For weight loss, your first culprit will be your diet, specifically calorie intake. Exercise is good for your health, and there's evidence that it allows to be healthy eating a wider variety of foods, but unless you're training for hours each day, you're better off looking at what you're eating and how much. I would bet that if you noted down everything that you ate or drank (including alcohol) for the space of a week, you'd be surprised at how much food you didn't even acknowledge eating. Snacks add up, and it's been estimated that most weight gain happens over holidays and weekends when you're not paying as much attention.
If you're more concerned about your inability to get back into exercise, as your second paragraph seems to indicate you're having trouble even starting, consider whether your expectations are set on your past performance rather than your current ones. Don't worry too much about how long you can run, or how much weight you can lift. Look at doing something of moderate intensity at least three times a week for about 20 minutes. Depending on your fitness level, this could be as easy as taking a brisk walk around the neighborhood, particularly if stairs and hills are involved. Aim to have an elevated heartbeat, but to keep yourself from breathing so heavily that you can't talk. You could go for more exercise, or more intensive exercise, but frankly, it's far too common for people to push themselves too hard and to quiet as a result. If you can't get out to exercise, then calisthenics such as pushups, pullups, dips, and just doing silly little things like hopping in place aren't a bad way to get your metabolism up.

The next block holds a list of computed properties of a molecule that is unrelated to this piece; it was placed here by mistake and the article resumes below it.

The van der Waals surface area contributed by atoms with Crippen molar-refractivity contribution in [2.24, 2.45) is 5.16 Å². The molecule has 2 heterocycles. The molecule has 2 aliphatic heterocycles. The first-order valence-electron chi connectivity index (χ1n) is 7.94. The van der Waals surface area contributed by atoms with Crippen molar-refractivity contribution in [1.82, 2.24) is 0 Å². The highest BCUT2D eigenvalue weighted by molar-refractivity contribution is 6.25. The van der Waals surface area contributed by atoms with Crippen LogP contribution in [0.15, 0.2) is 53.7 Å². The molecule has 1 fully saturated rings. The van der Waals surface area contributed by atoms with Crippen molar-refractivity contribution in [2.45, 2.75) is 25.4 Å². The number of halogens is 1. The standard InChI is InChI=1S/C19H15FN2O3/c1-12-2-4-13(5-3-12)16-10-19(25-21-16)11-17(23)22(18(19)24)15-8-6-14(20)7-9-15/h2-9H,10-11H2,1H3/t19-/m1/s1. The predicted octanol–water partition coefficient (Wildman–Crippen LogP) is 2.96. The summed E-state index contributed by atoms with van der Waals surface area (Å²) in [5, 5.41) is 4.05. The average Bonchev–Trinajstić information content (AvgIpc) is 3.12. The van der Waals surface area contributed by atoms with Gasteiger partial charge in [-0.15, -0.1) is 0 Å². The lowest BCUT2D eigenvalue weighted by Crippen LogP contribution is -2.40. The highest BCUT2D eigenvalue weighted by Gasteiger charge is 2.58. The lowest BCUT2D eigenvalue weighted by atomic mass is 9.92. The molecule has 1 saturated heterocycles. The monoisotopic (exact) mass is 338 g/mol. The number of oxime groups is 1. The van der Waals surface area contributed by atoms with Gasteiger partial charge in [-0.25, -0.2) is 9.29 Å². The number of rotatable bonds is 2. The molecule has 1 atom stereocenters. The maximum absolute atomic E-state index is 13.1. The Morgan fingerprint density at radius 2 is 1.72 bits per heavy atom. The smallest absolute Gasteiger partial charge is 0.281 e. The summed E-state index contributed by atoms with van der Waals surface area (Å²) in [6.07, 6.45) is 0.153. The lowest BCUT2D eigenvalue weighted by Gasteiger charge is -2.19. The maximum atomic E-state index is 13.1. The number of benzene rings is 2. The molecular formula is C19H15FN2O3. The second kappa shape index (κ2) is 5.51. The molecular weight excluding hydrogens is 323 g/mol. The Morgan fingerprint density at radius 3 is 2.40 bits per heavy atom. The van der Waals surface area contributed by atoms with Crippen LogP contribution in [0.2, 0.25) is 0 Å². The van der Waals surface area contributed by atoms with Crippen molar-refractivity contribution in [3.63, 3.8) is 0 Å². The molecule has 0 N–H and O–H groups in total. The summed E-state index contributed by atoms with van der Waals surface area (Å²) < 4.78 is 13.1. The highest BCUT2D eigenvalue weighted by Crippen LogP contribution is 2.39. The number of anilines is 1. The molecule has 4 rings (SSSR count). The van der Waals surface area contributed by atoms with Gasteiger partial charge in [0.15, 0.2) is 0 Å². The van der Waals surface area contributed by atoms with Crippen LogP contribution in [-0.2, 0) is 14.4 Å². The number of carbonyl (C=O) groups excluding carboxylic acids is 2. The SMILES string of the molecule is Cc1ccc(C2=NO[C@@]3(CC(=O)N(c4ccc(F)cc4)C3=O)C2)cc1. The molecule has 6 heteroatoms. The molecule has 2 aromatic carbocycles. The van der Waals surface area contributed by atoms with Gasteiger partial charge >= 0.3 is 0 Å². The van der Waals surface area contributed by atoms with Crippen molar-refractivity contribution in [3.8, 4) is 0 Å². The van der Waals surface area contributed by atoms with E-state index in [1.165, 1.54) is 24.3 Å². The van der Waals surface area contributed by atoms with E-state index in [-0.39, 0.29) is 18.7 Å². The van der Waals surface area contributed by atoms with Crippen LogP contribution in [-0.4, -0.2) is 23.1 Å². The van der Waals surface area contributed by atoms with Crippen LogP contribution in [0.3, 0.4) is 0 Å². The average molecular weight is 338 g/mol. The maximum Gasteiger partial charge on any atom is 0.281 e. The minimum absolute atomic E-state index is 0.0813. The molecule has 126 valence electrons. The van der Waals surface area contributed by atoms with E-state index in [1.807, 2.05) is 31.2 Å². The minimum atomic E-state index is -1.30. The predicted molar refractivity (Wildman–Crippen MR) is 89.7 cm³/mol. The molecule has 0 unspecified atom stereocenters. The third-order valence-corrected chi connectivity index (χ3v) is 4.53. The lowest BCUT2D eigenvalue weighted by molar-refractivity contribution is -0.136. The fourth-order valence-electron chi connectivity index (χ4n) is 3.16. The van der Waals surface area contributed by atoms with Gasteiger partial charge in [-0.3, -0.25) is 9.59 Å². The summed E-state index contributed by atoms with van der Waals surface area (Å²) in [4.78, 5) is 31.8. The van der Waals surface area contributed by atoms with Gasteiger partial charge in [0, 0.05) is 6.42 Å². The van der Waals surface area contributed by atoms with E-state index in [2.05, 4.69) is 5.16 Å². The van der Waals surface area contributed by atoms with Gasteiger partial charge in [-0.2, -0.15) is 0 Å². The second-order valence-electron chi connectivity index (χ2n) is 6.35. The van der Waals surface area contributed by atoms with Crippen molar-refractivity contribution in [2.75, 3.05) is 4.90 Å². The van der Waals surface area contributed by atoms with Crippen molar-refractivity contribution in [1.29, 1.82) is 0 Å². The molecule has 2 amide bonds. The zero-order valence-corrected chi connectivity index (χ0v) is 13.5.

Most importantly, when it comes to diet and exercise, don't try to be a saint. Without small indulgences (which you will note down in your log of food), you're never going to keep to a diet for more than a few months. And if you're not enjoying your form of exercise, you're not likely to keep to it in the long run. Find foods that you don't have to choke down and vary your exercise routine whenever it gets boring or feels too onerous.
Good luck! And be realistic about your goals. Sustainable weight loss tends to be at the 1-2 pound per week level for most people, and your weight will fluctuate a bit over the course of that week depending on what you eat and drink.